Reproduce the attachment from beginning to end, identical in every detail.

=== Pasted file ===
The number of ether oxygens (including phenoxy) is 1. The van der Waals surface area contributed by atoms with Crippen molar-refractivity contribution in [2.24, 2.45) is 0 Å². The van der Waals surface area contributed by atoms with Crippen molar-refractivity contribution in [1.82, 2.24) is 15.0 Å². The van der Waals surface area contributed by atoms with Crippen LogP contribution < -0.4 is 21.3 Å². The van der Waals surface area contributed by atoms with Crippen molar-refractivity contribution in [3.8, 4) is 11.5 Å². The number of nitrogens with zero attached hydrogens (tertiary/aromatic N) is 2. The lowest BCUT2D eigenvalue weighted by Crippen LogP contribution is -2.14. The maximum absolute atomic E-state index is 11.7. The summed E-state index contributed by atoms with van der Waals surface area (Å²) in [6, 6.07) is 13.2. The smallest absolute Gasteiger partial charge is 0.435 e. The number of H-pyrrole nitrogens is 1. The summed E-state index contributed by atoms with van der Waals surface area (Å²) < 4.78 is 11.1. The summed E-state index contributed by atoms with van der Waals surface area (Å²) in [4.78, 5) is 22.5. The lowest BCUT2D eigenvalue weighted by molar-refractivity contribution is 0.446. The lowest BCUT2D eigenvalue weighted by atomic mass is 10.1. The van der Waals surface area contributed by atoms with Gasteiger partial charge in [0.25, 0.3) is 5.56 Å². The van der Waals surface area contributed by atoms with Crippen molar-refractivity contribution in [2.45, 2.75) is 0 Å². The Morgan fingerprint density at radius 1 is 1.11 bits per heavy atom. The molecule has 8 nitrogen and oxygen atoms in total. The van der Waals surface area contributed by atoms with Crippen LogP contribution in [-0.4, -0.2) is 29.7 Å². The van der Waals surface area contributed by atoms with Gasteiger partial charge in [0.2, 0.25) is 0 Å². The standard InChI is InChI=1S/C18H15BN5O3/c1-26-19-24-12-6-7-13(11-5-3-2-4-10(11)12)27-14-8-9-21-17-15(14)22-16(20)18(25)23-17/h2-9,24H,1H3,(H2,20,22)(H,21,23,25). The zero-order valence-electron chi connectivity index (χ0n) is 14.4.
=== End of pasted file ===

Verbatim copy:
The number of ether oxygens (including phenoxy) is 1. The van der Waals surface area contributed by atoms with Crippen molar-refractivity contribution in [2.24, 2.45) is 0 Å². The van der Waals surface area contributed by atoms with Crippen molar-refractivity contribution in [1.82, 2.24) is 15.0 Å². The van der Waals surface area contributed by atoms with Crippen LogP contribution < -0.4 is 21.3 Å². The van der Waals surface area contributed by atoms with Crippen molar-refractivity contribution in [3.8, 4) is 11.5 Å². The number of nitrogens with zero attached hydrogens (tertiary/aromatic N) is 2. The lowest BCUT2D eigenvalue weighted by Crippen LogP contribution is -2.14. The maximum absolute atomic E-state index is 11.7. The summed E-state index contributed by atoms with van der Waals surface area (Å²) in [6, 6.07) is 13.2. The smallest absolute Gasteiger partial charge is 0.435 e. The number of H-pyrrole nitrogens is 1. The summed E-state index contributed by atoms with van der Waals surface area (Å²) < 4.78 is 11.1. The summed E-state index contributed by atoms with van der Waals surface area (Å²) in [4.78, 5) is 22.5. The lowest BCUT2D eigenvalue weighted by molar-refractivity contribution is 0.446. The lowest BCUT2D eigenvalue weighted by atomic mass is 10.1. The van der Waals surface area contributed by atoms with Gasteiger partial charge in [0.25, 0.3) is 5.56 Å². The van der Waals surface area contributed by atoms with Crippen molar-refractivity contribution in [2.45, 2.75) is 0 Å². The Morgan fingerprint density at radius 1 is 1.11 bits per heavy atom. The molecule has 8 nitrogen and oxygen atoms in total. The van der Waals surface area contributed by atoms with Crippen LogP contribution in [-0.4, -0.2) is 29.7 Å². The van der Waals surface area contributed by atoms with Gasteiger partial charge in [0.2, 0.25) is 0 Å². The standard InChI is InChI=1S/C18H15BN5O3/c1-26-19-24-12-6-7-13(11-5-3-2-4-10(11)12)27-14-8-9-21-17-15(14)22-16(20)18(25)23-17/h2-9,24H,1H3,(H2,20,22)(H,21,23,25). The zero-order valence-electron chi connectivity index (χ0n) is 14.4.